Spanglish is a linguistic phenomenon spoken by millions of people around the world. It is mainly found in the Southern United States, and over the years, it has come to acquire truly remarkable cultural significance.
Spanglish: what it is and where it is spoken
Spanglish is a hybrid language, resulting from the overlap of English and Spanish, and contamination between the two.
It has developed, and is currently in use, in areas on language borders, such as geographical areas where Spanish speakers and English speakers coexist, i.e., on the border between Mexico and the United States.
When was Spanglish originally created?
Spanglish owes its name to a Puerto Rican journalist, poet, and essayist Salvador Tiò, who coined the term in the late 1940s to describe the hybrid language spoken by Latinos living in the USA.
To understand when Spanglish was originally created, however, we need to travel back to 1898, when Puerto Rico officially became part of the USA. For the 50 years that followed, the Spanish-speaking population of Puerto Rico was exclusively taught in English. This resulted in the two languages mixing, thus giving rise to ‘code-switching’, otherwise known as Spanglish.
Why Spanglish is spoken
Code-switching consists of switching from one language to another in the same sentence.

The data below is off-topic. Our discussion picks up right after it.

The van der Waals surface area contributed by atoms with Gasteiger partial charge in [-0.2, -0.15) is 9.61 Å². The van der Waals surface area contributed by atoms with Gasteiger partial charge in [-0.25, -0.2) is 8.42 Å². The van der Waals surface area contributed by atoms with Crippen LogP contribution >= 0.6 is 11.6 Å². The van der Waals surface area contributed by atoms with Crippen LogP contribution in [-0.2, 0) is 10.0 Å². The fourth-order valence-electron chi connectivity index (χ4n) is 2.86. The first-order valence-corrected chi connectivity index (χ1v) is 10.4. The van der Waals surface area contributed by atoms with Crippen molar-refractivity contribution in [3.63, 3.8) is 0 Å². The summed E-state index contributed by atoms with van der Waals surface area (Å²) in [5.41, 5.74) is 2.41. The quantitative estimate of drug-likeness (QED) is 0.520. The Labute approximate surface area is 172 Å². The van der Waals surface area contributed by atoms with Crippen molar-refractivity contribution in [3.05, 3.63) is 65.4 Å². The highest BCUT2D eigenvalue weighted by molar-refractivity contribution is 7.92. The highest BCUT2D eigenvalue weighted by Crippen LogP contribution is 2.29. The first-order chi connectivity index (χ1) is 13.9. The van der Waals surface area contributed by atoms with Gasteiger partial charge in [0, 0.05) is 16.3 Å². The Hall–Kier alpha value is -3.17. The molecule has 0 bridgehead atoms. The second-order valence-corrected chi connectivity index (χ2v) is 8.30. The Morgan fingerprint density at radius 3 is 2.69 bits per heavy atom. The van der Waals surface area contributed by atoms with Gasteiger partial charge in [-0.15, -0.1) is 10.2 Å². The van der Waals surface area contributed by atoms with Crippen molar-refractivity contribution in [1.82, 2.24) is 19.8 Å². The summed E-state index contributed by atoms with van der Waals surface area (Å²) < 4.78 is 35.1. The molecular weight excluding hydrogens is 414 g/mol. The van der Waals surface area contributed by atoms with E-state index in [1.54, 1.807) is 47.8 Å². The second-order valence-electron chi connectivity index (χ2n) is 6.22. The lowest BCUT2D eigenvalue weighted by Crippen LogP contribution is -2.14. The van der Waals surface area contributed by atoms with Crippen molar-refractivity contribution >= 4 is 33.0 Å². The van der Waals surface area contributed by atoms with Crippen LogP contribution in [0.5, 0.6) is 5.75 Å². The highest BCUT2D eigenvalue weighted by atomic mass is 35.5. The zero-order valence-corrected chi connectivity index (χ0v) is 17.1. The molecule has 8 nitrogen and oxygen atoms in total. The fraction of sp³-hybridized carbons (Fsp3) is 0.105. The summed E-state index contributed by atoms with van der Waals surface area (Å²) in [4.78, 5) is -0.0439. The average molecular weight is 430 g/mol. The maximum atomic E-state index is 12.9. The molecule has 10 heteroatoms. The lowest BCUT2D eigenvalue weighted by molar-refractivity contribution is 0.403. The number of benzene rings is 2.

The reason why Spanglish was created, quickly spread, and is now a living and thriving entity with an ever-increasing number of speakers, is because it works very well on a communicative and cultural level.
These days, Spanglish gives a cultural and linguistic identity to people straddling two cultures who want to make aspects of both languages their own. But who actually speaks Spanglish? Mainly first- and second-generation immigrants.
The two languages come into contact, mix, and influence each other in a variety of different ways. One such example is the translation of typical expressions from one language to the other. This is what is happening when you hear someone say ‘te veo’ in Spanish (literally ‘see you’) to mean ‘see you again soon’. This is a literal translation of the English expression ‘see you’.
Another example is calque, i.e., loaning a word from one language and using it according to the rules of another. To say ‘let’s go and see’, Spanglish uses the phrase ‘vamos a uochàr‘ which is influenced by the English verb ‘to watch’ and the infinitive ending used for Spanish verbs.
For the reasons listed above, translating in and out of Spanglish is not as simple as translating from Italian into Spanish. Spanglish is not a codified language and has no precise grammatical or syntactic rules. Instead, it continues to be moulded and shaped by its speakers.